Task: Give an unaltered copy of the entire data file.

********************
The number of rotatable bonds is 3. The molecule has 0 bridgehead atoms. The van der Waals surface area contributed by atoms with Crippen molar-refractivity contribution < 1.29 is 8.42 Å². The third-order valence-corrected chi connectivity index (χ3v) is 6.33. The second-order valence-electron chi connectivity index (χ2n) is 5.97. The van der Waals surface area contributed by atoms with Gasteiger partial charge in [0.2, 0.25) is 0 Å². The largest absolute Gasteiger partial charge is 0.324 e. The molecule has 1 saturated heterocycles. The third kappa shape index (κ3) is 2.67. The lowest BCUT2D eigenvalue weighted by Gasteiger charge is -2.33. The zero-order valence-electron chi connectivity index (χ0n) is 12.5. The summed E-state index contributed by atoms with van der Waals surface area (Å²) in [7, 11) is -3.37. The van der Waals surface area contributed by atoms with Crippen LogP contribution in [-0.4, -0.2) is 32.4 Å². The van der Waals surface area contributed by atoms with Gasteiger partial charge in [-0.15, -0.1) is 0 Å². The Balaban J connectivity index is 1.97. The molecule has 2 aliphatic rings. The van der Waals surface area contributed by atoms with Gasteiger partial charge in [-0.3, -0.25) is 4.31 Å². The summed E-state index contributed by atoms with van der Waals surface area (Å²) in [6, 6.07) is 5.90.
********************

The number of rotatable bonds is 3. The molecule has 0 bridgehead atoms. The van der Waals surface area contributed by atoms with Crippen molar-refractivity contribution < 1.29 is 8.42 Å². The third-order valence-corrected chi connectivity index (χ3v) is 6.33. The second-order valence-electron chi connectivity index (χ2n) is 5.97. The van der Waals surface area contributed by atoms with Gasteiger partial charge in [0.2, 0.25) is 0 Å². The largest absolute Gasteiger partial charge is 0.324 e. The molecule has 1 saturated heterocycles. The third kappa shape index (κ3) is 2.67. The lowest BCUT2D eigenvalue weighted by Gasteiger charge is -2.33. The zero-order valence-electron chi connectivity index (χ0n) is 12.5. The summed E-state index contributed by atoms with van der Waals surface area (Å²) in [7, 11) is -3.37. The van der Waals surface area contributed by atoms with Crippen LogP contribution in [-0.4, -0.2) is 32.4 Å². The van der Waals surface area contributed by atoms with Gasteiger partial charge in [-0.15, -0.1) is 0 Å². The Balaban J connectivity index is 1.97. The molecule has 2 aliphatic rings. The van der Waals surface area contributed by atoms with Gasteiger partial charge in [-0.3, -0.25) is 4.31 Å². The summed E-state index contributed by atoms with van der Waals surface area (Å²) in [6, 6.07) is 5.90.